To see a master of the short story comic, see Joe Lambert’s site, you won’t be disappointed.

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Confrontational Ceramics

Very little time to make drawings lately as I’ve been bogged down by administrative stuff, but that should change next week, so keep the faith! I’m trying to put something up twice a week if possible. If you don’t want to check back here all the time, I recommend subscribing to the RSS feed in the upper corner to the right. This way you can check your own reader to see if I’ve posted anything new. 

Some exciting news lately, though I don’t have a drawing for you, I can announce my inclusion in a new ceramics anthology called Confrontational Ceramics edited by Judith Schwartz. It’s a beautiful coffee table book with a stunning international range of artists both historic and contemporary. It is a great honor to be in the book, although since I’m not working in clay right now, the experience is surreal. The piece is from 1999, and by the time it made it to print, it’s almost ten years later. In a way, I’m enjoying it maybe more than if it were published sooner. I have distance from that time in my life and I don’t feel frantic to try and leverage something from the publication. Sorry if that sounds crude, but as an artist with a responsibility to publicize my own work, it’s hard not to think that way at times. The 101 vases pictured above is actually stored in boxes back in Seattle, save the few individual pieces that actually sold, so it’s nice it has a life to live now in this form. You can read a blurb here about the piece of mine that is featured in the book.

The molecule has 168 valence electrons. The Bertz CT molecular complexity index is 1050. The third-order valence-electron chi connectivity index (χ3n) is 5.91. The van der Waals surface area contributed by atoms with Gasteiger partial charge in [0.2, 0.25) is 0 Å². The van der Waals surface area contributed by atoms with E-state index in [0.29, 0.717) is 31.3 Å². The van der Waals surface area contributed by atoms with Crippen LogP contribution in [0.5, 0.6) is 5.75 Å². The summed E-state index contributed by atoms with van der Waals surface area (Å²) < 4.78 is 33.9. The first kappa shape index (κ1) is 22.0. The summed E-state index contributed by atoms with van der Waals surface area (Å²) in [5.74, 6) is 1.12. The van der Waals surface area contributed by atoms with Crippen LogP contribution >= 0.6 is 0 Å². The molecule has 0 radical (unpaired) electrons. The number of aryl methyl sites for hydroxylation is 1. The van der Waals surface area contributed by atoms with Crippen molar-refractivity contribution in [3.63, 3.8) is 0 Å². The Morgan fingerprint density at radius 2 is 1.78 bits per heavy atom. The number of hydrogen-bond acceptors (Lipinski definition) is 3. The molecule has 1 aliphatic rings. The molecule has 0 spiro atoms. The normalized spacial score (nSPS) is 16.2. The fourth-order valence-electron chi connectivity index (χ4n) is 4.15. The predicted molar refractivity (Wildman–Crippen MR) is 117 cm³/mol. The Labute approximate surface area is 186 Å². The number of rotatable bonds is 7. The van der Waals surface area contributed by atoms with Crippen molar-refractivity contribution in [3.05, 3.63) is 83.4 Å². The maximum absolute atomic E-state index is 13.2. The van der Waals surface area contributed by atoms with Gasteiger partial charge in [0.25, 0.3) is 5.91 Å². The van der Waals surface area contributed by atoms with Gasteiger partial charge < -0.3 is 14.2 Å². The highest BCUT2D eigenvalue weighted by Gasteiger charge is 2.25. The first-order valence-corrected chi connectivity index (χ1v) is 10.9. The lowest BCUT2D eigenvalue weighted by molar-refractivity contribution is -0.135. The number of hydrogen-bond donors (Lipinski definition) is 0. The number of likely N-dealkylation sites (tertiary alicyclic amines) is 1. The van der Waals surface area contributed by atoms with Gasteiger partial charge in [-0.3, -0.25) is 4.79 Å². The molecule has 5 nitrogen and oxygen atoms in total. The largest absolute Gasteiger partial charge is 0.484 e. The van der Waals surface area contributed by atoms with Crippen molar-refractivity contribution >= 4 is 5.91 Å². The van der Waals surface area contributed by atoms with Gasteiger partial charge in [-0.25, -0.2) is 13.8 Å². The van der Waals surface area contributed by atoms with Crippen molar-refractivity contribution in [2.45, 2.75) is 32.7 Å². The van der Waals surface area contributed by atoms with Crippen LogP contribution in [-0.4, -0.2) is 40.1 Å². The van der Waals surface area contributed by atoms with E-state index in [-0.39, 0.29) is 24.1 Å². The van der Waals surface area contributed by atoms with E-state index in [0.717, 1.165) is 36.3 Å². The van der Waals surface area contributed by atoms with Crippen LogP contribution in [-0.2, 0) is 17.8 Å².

Some of my favorite other pieces in the book are by Jeanne Quinn and Kim Dickey, my professors and two heroes of mine here at CU Boulder, as well as Tip Toland, Akio Takamori, and Jason Huff, who are old friends from Seattle and incredible artists. Definitely check out their work!

I highly recommend the book if you have an interest in ceramic work or work with a political or social lens, and not just because I’m in it, though that does effect my desire to blog about it…


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The Report on Life